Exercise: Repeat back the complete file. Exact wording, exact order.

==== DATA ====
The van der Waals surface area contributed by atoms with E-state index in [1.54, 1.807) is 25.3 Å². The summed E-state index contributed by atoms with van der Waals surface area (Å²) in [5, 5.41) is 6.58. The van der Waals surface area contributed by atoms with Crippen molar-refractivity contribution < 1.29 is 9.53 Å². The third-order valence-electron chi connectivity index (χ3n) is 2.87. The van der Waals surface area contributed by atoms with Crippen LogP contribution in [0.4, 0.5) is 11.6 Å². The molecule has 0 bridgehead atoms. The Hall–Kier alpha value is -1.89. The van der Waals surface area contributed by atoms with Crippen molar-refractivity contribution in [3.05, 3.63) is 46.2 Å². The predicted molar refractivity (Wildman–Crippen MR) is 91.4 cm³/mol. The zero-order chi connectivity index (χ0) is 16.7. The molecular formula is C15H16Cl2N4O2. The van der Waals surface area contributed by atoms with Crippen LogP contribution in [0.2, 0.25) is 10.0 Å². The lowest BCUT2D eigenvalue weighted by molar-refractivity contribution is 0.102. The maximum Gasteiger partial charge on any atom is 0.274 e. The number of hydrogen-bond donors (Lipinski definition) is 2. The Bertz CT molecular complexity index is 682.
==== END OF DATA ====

The van der Waals surface area contributed by atoms with E-state index in [1.54, 1.807) is 25.3 Å². The summed E-state index contributed by atoms with van der Waals surface area (Å²) in [5, 5.41) is 6.58. The van der Waals surface area contributed by atoms with Crippen molar-refractivity contribution < 1.29 is 9.53 Å². The third-order valence-electron chi connectivity index (χ3n) is 2.87. The van der Waals surface area contributed by atoms with Crippen LogP contribution in [0.4, 0.5) is 11.6 Å². The molecule has 0 bridgehead atoms. The Hall–Kier alpha value is -1.89. The van der Waals surface area contributed by atoms with Crippen molar-refractivity contribution in [3.05, 3.63) is 46.2 Å². The predicted molar refractivity (Wildman–Crippen MR) is 91.4 cm³/mol. The zero-order chi connectivity index (χ0) is 16.7. The molecular formula is C15H16Cl2N4O2. The van der Waals surface area contributed by atoms with Crippen LogP contribution in [0.2, 0.25) is 10.0 Å². The lowest BCUT2D eigenvalue weighted by molar-refractivity contribution is 0.102. The maximum Gasteiger partial charge on any atom is 0.274 e. The number of hydrogen-bond donors (Lipinski definition) is 2. The Bertz CT molecular complexity index is 682.